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  4. Edges in many real-world social/information networks are associated with rich text information (e.g., user-user communications or user-product reviews). However, mainstream network representation learning models focus on propagating and aggregating node attributes, lacking specific designs to utilize text semantics on edges. While there exist edge-aware graph neural networks, they directly initialize edge attributes as a feature vector, which cannot fully capture the contextualized text semantics of edges. In this paper, we propose Edgeformers, a framework built upon graph-enhanced Transformers, to perform edge and node representation learning by modeling texts on edges in a contextualized way. Specifically, in edge representation learning, we inject network information into each Transformer layer when encoding edge texts; in node representation learning, we aggregate edge representations through an attention mechanism within each node’s ego-graph. On five public datasets from three different domains, Edgeformers consistently outperform state-of-the-art baselines in edge classification and link prediction, demonstrating the efficacy in learning edge and node representations, respectively.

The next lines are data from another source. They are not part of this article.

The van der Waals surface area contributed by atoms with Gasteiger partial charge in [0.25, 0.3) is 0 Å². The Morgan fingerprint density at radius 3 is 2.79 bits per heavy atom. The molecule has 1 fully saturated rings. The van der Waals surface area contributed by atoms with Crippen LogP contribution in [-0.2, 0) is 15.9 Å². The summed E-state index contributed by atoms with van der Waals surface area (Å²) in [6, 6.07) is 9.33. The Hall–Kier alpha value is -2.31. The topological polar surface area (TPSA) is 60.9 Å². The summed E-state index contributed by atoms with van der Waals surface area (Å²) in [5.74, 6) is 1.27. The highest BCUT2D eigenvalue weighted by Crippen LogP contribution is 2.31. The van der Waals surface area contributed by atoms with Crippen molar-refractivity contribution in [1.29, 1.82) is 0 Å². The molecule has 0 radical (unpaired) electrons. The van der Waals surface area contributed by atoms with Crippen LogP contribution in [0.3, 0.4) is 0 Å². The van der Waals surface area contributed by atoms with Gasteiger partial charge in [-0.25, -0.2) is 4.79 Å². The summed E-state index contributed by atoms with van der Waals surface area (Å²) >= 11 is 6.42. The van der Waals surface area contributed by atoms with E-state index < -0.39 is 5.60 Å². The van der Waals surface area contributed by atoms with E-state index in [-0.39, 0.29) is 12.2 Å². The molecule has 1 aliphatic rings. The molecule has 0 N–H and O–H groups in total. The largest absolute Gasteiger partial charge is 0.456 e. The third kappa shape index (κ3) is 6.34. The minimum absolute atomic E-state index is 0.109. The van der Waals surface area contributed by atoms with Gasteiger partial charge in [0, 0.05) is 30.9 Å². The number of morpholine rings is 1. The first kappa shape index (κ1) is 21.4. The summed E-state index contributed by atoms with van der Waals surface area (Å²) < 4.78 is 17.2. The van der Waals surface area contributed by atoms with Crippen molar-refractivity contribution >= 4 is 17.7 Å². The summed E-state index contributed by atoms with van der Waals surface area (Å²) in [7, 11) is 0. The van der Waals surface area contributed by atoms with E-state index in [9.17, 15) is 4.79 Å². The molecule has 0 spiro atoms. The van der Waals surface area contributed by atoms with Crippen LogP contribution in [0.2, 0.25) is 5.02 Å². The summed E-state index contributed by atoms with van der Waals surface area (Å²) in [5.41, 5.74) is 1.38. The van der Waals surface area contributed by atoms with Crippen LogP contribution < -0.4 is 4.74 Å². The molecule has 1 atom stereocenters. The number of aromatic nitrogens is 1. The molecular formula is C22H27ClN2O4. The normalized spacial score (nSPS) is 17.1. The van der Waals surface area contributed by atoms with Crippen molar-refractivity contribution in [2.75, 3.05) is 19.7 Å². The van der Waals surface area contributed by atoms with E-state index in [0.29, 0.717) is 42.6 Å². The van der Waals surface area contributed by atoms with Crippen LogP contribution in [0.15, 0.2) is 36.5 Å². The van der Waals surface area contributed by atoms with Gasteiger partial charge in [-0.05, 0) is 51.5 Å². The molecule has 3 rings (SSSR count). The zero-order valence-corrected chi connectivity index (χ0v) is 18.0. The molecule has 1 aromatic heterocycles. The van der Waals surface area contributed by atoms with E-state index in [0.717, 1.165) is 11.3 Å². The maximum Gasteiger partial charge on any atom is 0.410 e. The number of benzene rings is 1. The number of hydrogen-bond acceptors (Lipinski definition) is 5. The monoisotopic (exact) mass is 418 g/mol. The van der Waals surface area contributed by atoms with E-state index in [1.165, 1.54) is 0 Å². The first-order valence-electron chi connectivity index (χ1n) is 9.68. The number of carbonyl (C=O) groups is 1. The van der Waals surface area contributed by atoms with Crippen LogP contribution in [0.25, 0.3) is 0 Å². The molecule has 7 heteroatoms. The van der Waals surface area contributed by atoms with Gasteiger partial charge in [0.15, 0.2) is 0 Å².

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  5. Due to the exponential growth of scientific publications on the Web, there is a pressing need to tag each paper with fine-grained topics so that researchers can track their interested fields of study rather than drowning in the whole literature. Scientific literature tagging is beyond a pure multi-label text classification task because papers on the Web are prevalently accompanied by metadata information such as venues, authors, and references, which may serve as additional signals to infer relevant tags. Although there have been studies making use of metadata in academic paper classification, their focus is often restricted to one or two scientific fields (e.g., computer science and biomedicine) and to one specific model. In this work, we systematically study the effect of metadata on scientific literature tagging across 19 fields. We select three representative multi-label classifiers (i.e., a bag-of-words model, a sequence-based model, and a pre-trained language model) and explore their performance change in scientific literature tagging when metadata are fed to the classifiers as additional features. We observe some ubiquitous patterns of metadata’s effects across all fields (e.g., venues are consistently beneficial to paper tagging in almost all cases), as well as some unique patterns in fields other than computer science and biomedicine, which are not explored in previous studies.